A month after the U.S. Supreme Court made a historic ruling on religion, the Pickens County School District is taking action. At a meeting next week, the board's policy committee will look at changing how they pray before school board meetings.
"We're going to take public input on what the public would like us to do and then within that, we'll do what the law allows us to do," said Pickens County Schools Spokesperson John Eby.
In May, the U.S. Supreme Court ruled sectarian prayers before official meetings do not violate the constitution. It was based on a case in Greece, New York.
Right now the Pickens County School Board only allows non-sectarian, non-religious based prayers. It used to invite children to pray at meetings but changed the policy last year after a group threatened to sue. Now the policy could change again.
"Since then, the Supreme Court ruled in Greece, New York's prayer policy where they opened it up to a member of the community to come and deliver an invocation at the start of their town hall meetings, which would be similar to our school board meetings," said Eby.
The Pickens School Board is now considering something similar, allowing different clergy to pray before meetings. But first, it wants to hear from the public.
The folks we talked to say in the south, prayer is welcome at any meeting.
"It just never occurred to me that that would offend people because that's what I grew up with," said Pickens County resident John Janssen. "It never offended me when I was a child and it doesn't offend me today as an adult."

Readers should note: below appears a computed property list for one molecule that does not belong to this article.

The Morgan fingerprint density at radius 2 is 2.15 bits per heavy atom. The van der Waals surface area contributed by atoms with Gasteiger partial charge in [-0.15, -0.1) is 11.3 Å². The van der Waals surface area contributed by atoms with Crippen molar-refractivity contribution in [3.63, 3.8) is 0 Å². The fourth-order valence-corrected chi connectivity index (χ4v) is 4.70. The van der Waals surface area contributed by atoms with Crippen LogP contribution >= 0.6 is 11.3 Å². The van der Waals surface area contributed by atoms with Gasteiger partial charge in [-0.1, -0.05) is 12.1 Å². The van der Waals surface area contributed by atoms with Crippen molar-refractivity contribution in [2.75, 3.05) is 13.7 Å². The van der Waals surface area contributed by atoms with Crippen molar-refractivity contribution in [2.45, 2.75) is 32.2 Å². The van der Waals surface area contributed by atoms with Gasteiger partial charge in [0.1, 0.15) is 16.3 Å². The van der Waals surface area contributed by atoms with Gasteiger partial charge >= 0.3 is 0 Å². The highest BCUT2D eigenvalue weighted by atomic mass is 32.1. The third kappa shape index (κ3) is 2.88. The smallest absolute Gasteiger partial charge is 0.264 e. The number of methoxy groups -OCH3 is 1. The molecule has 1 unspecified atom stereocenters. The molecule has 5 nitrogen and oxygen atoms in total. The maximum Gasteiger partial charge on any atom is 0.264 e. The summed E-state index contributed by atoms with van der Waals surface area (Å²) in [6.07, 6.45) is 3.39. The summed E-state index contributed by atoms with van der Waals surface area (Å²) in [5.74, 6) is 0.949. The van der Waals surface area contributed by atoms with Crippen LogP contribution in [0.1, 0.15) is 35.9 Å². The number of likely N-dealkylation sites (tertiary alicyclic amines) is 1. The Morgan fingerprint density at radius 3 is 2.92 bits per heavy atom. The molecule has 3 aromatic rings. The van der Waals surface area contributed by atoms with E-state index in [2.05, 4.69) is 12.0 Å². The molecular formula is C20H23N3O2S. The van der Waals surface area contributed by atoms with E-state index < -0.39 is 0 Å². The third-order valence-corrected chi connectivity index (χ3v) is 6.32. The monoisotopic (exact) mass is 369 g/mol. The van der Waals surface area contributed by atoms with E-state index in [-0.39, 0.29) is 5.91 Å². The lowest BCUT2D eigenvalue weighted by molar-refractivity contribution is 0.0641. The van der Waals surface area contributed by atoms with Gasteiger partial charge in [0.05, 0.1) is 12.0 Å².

"To me it's a personal thing. If you do it, it's fine. If you don't want to prayer with them that's also fine," said Jennifer Melton, a mother of two Pickens County school students.
If you want to weigh in, the school district's policy committee is holding a public meeting Thursday, June 19th at 5:30 p.m. at the district office in Easley.
After that, committee members tell us they'll make a recommendation to the full school board which meets again June 23rd.
We checked prayer policies at other Upstate school districts. Spartanburg District 5 tells us it opens school board meetings with prayer.
In Anderson District 5, we're told a board member delivers an all-inclusive, vague prayer before its meetings.
Greenville County Schools say a board member delivers a non-sectarian prayer at its meetings.
We're told none of these districts plan to change their policy.
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